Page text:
Political Framework in the Alps


Sustainability Objectives and Implementation Gaps

Many policy documents contain objectives of sustainable development. One can even say that talking of sustainability has become so widespread in the Alpine countries and regions that no public policy can get by without formal reference to this concept. Putting the intentions into practice, however, is more difficult. It needs an in-depth transformation of procedures and attitudes which is still in the beginning. Written documents may contain hidden contradictions between different objectives – but they arise only when implementation steps are to be taken because different interests of involved persons are concerned.

How is Sustainable Development Measured?

The famous Brundtland definition as "development that meets the needs of the present without compromising the ability of future generations to meet their own needs" is complemented by the "three pillars approach" which implicates that sustainable development requires the closer integration of economic, social and environmental policies.

(Source: M. DI LENARDO)
The "Thematic Evaluation on the Contribution of the Structural Funds to Sustainable Development" (GHK 2002) uses a 'four capitals' model. It allows for an operationalisation of the claim of integrating the three pillars. The 'four capitals' model considers development to be sustainable if the stock of capital (wealth) per capita remains constant or rises over time. Four types of capital stocks provide a flow of goods and services, which contribute to human well-being:
  • manufactured capital (economic infrastructure);
  • natural capital (environmental resources that provide services for social welfare);
  • human capital (human productivity potential based on individual health, skills etc.);
  • social capital ("relating to the stocks of social trust, norms and formal and informal networks that people can draw upon to access resources, solve common problems and create social cohesion" - GHK 2002)
Often, a wide gap opens up between targets or ambitions and practical implementation. All too often, sustainability has to take a back seat when it comes to concrete decisions.

Sustainable development evokes objectives in terms of development (socio-spatial fairness, economic efficiency and respect for the natural environment) as well as organisational principles (consultation, assessment, local governance). The methods of implementing public policies are just as important, if not more so, than the expected results. The way public policies are applied requires assessment.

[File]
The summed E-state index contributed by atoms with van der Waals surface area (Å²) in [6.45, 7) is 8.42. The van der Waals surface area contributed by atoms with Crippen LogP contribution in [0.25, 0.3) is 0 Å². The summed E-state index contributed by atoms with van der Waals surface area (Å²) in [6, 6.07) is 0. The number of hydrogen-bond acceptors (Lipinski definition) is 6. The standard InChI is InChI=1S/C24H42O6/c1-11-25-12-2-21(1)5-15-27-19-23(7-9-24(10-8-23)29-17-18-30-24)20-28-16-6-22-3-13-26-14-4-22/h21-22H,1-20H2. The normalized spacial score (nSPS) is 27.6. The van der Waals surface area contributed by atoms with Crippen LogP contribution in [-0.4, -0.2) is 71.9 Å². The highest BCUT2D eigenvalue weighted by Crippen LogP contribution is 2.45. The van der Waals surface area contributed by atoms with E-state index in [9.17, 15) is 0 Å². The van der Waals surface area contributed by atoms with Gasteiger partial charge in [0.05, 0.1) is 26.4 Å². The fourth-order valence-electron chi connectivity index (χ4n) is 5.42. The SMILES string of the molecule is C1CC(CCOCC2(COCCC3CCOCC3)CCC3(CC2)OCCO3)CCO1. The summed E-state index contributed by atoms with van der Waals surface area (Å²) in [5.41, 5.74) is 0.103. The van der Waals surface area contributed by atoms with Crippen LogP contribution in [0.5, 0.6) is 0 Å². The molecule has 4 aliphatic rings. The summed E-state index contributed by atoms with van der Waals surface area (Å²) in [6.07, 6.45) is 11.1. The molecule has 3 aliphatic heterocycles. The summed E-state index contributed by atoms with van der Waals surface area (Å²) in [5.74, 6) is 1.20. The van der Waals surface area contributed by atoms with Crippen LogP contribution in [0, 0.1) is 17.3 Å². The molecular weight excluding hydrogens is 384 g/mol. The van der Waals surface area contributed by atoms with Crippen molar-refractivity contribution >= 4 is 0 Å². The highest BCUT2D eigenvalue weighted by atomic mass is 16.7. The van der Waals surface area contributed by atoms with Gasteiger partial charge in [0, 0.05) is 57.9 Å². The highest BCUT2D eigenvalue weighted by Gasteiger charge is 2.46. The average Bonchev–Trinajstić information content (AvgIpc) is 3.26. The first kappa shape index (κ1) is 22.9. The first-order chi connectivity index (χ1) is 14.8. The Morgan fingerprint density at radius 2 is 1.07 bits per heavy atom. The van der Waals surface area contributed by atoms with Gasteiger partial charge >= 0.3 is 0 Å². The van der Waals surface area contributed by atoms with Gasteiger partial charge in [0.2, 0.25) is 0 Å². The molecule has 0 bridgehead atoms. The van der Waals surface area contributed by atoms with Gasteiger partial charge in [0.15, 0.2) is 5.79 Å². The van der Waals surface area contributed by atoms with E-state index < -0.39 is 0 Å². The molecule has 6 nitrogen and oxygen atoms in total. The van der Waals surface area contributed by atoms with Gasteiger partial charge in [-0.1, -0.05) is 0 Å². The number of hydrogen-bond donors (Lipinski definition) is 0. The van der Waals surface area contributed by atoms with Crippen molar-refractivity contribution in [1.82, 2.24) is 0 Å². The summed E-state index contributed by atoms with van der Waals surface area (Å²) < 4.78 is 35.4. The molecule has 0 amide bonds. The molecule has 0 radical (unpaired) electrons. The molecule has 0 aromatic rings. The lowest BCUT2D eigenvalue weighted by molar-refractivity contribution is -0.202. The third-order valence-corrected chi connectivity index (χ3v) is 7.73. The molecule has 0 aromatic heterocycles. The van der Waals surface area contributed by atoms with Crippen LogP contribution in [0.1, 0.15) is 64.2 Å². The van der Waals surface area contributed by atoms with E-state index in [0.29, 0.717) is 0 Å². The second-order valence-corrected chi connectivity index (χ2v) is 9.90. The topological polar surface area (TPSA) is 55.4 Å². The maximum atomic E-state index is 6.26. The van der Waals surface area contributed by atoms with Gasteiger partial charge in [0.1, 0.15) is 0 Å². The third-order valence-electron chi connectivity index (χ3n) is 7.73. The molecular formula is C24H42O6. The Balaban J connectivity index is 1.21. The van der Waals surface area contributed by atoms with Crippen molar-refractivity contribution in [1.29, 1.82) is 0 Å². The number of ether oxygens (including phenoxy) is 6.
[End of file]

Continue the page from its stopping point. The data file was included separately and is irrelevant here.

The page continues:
Further Readings & Links

GHK (2002)
The Thematic Evaluation on the Contribution of the Structural Funds to Sustainable Development.

Reasons for Implementation Gaps

  • Lack of information: Some laws and policy instruments are little known to local decision makers, e.g. instruments for nature conservation. The lack of fundamental knowledge about general objectives and mechanisms, for instance about the impact on climate and the environment, also prevents local players from adopting an attitude favourable to general political sustainability.
  • Lack of stakeholder co-ordination: Adequate instruments and procedures of convergence between stakeholders are needed for balancing conflicting interests. The situation is particularly difficult when local projects are drawn up in a centralistic way and operated by outside specialists. Negative experiences with processes of joint decision-making (e.g. if the process failed or was ignored) cause tension.
  • Power games: Party-political considerations and short-term interests hinder sustainable solutions and agreements with a long-term effect.

Municipalities, regional administration and the population concerned should be thoroughly informed and involved more closely to policy design. Thus, stakeholders will be able to transform general objectives into local and individual ones – a precondition for the implementation of sustainable development policies. ( See T 8: “New forms of decision making” )

"Learning Organisations"

According to the concept of organisational learning, policy implementation is based on individual and organisational learning processes that are directed towards more sustainability. These learning processes require the change of principal orientations of the concerned organisations, and add ecological precaution and long-term orientation to their decision parameters. But organisational learning often is hampered by the inherent logic of organisations:
  • There are complex relations between the organisation and its societal environment which often puts a stronger emphasis on economic issues.
  • Organisations tend to safeguard and legitimate themselves and look for acceptance rather than problem solving in society: For instance, municipalities tend to use popular "green" labels, but avoid the introduction of problem-solving but conflicting measures.
  • Existing power structures within organisations may be threatened by learning procedures; this leads to blockades. Organisations may overcome these hindrances with a reflection of the own routines and power structures! (PAMME 2005)

Implementation of development concepts: According to HEINTEL, concepts – such as a local spatial development concept or a tourism development concept – consist of three parts:
  1. The process of elaborating the concept.
  2. The written product based on a consensus between the involved persons.
  3. The implementation steps based on an operational concept.
Concepts should formulate policy objectives in an operational way and introduce measurable success indicators. The involvement in the elaboration of the concepts creates identification with the product and facilitates implementation. Persons who are important for taking implementation measures should participate in the elaboration of the concept! (HEINTEL 2005)
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